Undoubtedly a masterpiece, the Kodak Bantam Special is considered an icon in the classic design style of the 1930’s. A machined die-cast aluminum body with an enamel finish, coupled with high-quality optics, made this camera as functional as it was beautiful. A limited edition design launched in 1936, the Bantam is a rare and sought-after collectors item. In case you’re wondering, yes, we’ve got one.
Personally I love the Bantam, it really is “special.” But I also love Teague’s Kodak Beau Brownie. A few months ago I came across an old leather-like Brownie camera case on the side of the road, pretty cool; I scooped it up, cleaned it up, and brought it into the studio to accompany our small Beau Brownie camera collection.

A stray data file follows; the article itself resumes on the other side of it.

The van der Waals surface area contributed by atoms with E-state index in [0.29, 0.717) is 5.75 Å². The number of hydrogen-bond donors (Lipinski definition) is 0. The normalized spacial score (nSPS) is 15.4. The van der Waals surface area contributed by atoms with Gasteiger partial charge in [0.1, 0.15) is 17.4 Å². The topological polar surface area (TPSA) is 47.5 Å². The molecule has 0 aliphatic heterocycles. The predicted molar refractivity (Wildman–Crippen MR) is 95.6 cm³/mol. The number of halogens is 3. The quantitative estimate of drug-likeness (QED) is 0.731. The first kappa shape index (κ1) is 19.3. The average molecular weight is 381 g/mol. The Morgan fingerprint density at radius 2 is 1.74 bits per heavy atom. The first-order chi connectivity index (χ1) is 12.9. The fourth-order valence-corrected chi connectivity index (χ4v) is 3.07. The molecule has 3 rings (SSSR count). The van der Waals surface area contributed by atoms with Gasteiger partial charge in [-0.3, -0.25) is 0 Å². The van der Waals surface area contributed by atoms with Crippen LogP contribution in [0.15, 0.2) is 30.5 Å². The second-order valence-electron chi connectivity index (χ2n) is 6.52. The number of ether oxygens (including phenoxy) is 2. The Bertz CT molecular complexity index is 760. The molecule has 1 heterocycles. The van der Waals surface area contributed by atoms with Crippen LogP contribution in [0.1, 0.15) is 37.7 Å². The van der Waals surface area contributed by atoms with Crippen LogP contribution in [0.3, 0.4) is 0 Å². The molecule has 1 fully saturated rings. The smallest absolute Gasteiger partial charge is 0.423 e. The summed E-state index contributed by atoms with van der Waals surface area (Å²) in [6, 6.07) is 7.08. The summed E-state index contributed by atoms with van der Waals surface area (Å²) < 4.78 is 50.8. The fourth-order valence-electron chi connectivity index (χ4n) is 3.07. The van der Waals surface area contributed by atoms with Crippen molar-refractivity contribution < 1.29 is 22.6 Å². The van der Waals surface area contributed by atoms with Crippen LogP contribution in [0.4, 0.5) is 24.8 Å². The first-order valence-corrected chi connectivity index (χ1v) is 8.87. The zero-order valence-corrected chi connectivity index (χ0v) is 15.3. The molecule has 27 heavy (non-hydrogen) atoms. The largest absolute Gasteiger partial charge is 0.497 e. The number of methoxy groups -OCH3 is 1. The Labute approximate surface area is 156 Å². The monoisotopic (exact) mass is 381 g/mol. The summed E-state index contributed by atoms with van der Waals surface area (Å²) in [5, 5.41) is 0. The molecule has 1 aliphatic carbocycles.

The collection is in plain view in our CEO’s office, I pass by it often; when I brought in the case, setting it oh-so-carefully next to one of the Brownies, I realized that while I’d often looked at the collection, I rarely saw it. Kinda reminds me of the good ole days, when you’d buy a detachable face stereo for your car. At first you handle it like a delicate flower, admiring it, keeping it in its case and taking it into the house each and every night. After a little awhile, you opt instead for tossing it under your seat and crossing your fingers. How quick the new becomes old…I’d been taking our Brownie collection for granted—the fact that we had it, that it’s part of our history, Teague’s legacy…running my fingers across the two-tone enamel, the heavy geometric lines, I have a much greater appreciation, for who Teague was, and who we are.